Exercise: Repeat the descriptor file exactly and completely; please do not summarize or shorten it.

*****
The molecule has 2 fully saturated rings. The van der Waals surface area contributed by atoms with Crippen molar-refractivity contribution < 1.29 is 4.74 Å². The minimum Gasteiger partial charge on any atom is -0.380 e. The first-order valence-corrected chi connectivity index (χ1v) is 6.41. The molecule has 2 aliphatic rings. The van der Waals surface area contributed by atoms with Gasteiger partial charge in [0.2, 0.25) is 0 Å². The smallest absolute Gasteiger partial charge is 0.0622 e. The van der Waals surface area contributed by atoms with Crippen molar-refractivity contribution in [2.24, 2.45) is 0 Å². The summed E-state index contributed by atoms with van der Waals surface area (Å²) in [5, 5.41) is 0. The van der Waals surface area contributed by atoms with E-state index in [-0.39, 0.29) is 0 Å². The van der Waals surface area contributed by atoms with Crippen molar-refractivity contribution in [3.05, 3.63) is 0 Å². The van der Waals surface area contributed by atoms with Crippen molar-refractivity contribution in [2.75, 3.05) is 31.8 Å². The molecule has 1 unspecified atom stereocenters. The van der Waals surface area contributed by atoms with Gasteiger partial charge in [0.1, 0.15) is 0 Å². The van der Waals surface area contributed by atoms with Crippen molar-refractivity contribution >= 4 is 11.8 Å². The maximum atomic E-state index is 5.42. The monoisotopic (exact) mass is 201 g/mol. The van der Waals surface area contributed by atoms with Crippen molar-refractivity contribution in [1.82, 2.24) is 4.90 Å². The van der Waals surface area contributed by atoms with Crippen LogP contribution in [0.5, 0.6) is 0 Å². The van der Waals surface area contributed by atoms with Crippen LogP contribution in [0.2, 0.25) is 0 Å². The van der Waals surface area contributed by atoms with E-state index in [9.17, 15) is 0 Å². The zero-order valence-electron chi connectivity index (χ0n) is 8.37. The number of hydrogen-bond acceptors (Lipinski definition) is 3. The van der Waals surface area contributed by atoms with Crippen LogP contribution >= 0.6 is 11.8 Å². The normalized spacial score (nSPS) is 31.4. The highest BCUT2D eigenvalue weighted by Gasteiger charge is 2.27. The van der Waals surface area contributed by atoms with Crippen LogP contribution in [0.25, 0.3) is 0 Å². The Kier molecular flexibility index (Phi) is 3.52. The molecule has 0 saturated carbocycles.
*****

The molecule has 2 fully saturated rings. The van der Waals surface area contributed by atoms with Crippen molar-refractivity contribution < 1.29 is 4.74 Å². The minimum Gasteiger partial charge on any atom is -0.380 e. The first-order valence-corrected chi connectivity index (χ1v) is 6.41. The molecule has 2 aliphatic rings. The van der Waals surface area contributed by atoms with Gasteiger partial charge in [0.2, 0.25) is 0 Å². The smallest absolute Gasteiger partial charge is 0.0622 e. The van der Waals surface area contributed by atoms with Crippen molar-refractivity contribution in [2.24, 2.45) is 0 Å². The summed E-state index contributed by atoms with van der Waals surface area (Å²) in [5, 5.41) is 0. The van der Waals surface area contributed by atoms with E-state index in [-0.39, 0.29) is 0 Å². The van der Waals surface area contributed by atoms with Crippen molar-refractivity contribution in [3.05, 3.63) is 0 Å². The van der Waals surface area contributed by atoms with Crippen molar-refractivity contribution in [2.75, 3.05) is 31.8 Å². The molecule has 1 unspecified atom stereocenters. The van der Waals surface area contributed by atoms with Gasteiger partial charge in [0.1, 0.15) is 0 Å². The van der Waals surface area contributed by atoms with Crippen molar-refractivity contribution >= 4 is 11.8 Å². The maximum atomic E-state index is 5.42. The monoisotopic (exact) mass is 201 g/mol. The van der Waals surface area contributed by atoms with Crippen molar-refractivity contribution in [1.82, 2.24) is 4.90 Å². The van der Waals surface area contributed by atoms with Crippen LogP contribution in [0.5, 0.6) is 0 Å². The van der Waals surface area contributed by atoms with Crippen LogP contribution in [0.2, 0.25) is 0 Å². The van der Waals surface area contributed by atoms with E-state index in [9.17, 15) is 0 Å². The zero-order valence-electron chi connectivity index (χ0n) is 8.37. The number of hydrogen-bond acceptors (Lipinski definition) is 3. The van der Waals surface area contributed by atoms with Crippen LogP contribution >= 0.6 is 11.8 Å². The normalized spacial score (nSPS) is 31.4. The highest BCUT2D eigenvalue weighted by Gasteiger charge is 2.27. The van der Waals surface area contributed by atoms with Crippen LogP contribution in [0.25, 0.3) is 0 Å². The Kier molecular flexibility index (Phi) is 3.52. The molecule has 0 saturated carbocycles.